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Session 2004

Session 2004



The fate of a constitutional same-sex marriage ban could largely be decided Friday when a Minnesota Senate committee considers whether the issue should go on the November ballot. Supporters of the constitutional ban say they want to ensure that Minnesota's Defense of Marriage Act cannot be overturned in the courts. But opponents say they want gay couples to have the same civil rights and legal benefits afforded to heterosexual couples. The civil rights argument has caused concern among some African American religious leaders in Minnesota, especially when it's compared to the fight for racial equality. They argue that the civil rights struggle is completely different than the gay marriage issue. (03/26/2004)
A study at the University of Dayton in Ohio finds that Major League Baseball owners could finance stadiums themselves, and still make money in the long-run. The study looked at more than a dozen new baseball stadiums built since 1989, and found that a typical owner could have recovered the construction costs of his or her new stadium in an average of 12 years. <I>Morning Edition</I> host Cathy Wurzer spoke with Larry Hadley, economics professor at the University of Dayton and the study's author. (03/26/2004)
Earlier this week, thousands of supporters of a same-sex marriage ban swarmed the state Capitol to urge lawmakers to put the issue before voters. A similar number of opponents showed up Thursday to urge just the opposite. The House passed a measure Wednesday that would put a constitutional amendment question on the ballot in November, but it could be defeated in a Senate committee Friday. (03/25/2004)
The state House voted Wednesday on a proposal that would let voters decide if the Minnesota constitution should ban same-sex marriage. Hear excerpts of the debate. ( 03/25/2004)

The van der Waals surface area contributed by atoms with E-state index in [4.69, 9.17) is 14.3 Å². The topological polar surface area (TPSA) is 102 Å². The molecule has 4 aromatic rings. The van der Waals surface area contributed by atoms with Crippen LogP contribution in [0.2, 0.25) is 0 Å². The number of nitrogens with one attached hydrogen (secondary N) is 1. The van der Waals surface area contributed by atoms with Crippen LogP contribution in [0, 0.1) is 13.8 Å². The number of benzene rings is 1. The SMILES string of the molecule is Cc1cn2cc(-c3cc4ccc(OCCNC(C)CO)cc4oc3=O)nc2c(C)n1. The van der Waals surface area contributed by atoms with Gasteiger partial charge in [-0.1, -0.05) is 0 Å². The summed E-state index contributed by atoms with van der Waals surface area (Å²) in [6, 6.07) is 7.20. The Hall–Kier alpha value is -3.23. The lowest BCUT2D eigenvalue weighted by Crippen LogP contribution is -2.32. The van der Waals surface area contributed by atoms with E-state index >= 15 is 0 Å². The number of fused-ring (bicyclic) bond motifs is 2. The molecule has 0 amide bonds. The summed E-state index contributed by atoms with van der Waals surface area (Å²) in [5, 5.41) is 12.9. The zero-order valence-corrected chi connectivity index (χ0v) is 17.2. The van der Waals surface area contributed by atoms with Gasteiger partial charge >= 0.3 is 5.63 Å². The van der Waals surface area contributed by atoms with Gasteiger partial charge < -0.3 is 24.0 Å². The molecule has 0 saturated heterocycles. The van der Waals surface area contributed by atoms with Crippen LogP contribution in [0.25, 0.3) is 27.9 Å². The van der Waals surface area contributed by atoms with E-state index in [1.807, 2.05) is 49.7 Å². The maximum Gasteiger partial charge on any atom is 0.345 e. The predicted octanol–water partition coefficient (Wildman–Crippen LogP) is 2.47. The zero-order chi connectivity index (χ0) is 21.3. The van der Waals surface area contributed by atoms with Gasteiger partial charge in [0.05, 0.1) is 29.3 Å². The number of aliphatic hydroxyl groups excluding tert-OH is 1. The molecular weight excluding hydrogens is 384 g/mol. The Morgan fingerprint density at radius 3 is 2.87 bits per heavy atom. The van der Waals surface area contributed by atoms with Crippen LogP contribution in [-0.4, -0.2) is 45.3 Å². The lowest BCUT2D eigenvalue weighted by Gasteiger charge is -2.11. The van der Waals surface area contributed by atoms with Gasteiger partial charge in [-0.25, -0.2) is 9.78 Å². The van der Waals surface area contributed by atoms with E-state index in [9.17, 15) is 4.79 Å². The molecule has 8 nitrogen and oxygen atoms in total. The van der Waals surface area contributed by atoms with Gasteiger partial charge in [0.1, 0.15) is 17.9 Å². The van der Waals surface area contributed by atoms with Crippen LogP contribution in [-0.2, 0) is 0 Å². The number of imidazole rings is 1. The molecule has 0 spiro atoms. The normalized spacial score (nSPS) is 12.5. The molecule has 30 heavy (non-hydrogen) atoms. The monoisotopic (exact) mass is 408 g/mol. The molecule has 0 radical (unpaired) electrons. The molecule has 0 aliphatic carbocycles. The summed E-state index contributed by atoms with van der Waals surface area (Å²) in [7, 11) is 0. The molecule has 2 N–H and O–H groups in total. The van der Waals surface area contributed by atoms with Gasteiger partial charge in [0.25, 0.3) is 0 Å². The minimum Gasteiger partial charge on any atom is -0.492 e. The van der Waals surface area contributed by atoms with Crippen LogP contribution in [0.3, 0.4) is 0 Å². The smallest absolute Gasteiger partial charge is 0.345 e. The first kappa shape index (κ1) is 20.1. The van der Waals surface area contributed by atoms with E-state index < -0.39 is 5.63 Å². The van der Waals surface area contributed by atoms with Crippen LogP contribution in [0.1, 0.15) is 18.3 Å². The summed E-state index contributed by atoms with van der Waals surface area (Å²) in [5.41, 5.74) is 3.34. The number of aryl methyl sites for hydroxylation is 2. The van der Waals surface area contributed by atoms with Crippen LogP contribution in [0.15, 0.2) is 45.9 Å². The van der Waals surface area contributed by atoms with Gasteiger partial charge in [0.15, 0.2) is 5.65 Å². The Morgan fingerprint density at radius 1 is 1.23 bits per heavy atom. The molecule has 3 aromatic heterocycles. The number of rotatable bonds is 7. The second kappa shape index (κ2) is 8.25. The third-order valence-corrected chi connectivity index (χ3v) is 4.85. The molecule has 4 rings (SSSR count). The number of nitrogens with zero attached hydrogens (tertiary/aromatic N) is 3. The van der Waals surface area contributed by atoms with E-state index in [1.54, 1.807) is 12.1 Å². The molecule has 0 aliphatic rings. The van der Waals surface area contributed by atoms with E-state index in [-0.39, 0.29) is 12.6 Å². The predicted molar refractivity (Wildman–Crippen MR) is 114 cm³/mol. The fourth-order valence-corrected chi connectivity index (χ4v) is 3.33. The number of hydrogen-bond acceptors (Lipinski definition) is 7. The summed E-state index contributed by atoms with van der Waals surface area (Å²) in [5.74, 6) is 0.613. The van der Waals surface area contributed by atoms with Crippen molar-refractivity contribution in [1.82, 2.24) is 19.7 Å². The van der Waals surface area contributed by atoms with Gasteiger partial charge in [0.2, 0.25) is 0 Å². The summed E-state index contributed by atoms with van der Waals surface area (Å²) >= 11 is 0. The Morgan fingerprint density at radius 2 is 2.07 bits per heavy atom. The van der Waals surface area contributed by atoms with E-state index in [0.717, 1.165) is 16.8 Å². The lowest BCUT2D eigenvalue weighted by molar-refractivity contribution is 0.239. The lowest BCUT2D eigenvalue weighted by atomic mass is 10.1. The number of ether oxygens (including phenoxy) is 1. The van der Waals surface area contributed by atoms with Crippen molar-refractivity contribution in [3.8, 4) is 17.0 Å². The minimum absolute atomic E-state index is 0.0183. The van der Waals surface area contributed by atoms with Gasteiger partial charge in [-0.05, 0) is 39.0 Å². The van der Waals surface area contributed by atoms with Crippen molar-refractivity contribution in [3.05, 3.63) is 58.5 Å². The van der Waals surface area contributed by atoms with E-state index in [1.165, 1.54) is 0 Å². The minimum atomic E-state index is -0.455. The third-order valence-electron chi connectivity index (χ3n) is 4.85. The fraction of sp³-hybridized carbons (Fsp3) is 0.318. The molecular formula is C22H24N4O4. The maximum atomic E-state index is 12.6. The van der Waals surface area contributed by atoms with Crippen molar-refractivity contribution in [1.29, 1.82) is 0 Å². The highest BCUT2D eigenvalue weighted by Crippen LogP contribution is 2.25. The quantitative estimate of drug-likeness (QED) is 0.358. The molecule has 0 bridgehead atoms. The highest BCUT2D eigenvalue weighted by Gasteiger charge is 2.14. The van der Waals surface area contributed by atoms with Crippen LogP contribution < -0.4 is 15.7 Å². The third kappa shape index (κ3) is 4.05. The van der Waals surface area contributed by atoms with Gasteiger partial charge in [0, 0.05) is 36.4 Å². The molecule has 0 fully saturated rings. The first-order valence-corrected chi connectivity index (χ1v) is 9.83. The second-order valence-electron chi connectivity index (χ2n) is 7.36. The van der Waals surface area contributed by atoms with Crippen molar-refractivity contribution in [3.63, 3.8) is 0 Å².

Eight months before they stand for re-election, the Republicans who control the Minnesota House are working on their plan to resolve the latest state budget shortfall. Gov. Pawlenty has already released his plan to fill in the $160 million gap. It includes cuts to nursing homes, hospitals and pharmacies. The Republicans say they have a proposal to avoid those cuts, but some DFLers at the Capitol say the plan still unfairly hits welfare recipients. (03/24/2004)
The Minnesota House has voted in favor of letting voters decide whether the Minnesota Constitution should be changed to ban same sex marriage. After a relatively short but somewhat emotional debate, the House voted 88-42 in favor of the proposed constitutional amendment. Supporters say the measure is needed to ensure that marriage remains between one man and one woman. Opponents, however, say the proposal is divisive and is divert attention from the state's real problems. (03/24/2004)
A plan to reintroduce the death penalty in Minnesota was derailed on Wednesday when a Senate committee overwhelmingly voted to reject the proposal. The bill was modeled on an capital punishment proposal outlined by Gov. Tim Pawlenty. The governor broached the subject last fall, in response to reports that a convicted Minnesota sex offender was suspected in the apparent abduction of college student Dru Sjodin. But now, Pawlenty says the proposal appears defeated for the year. (03/24/2004)
Gov. Tim Pawlenty's stadium proposal has begun its journey through an uncertain legislative process, clearing its first committee hearing late Tuesday night. The House Local Government and Metropolitan Affairs Committee voted to advance the package to its next stop, but declined to give its full endorsement. And pointed questions by committee members indicate the plan will face many obstacles along its path. (03/24/2004)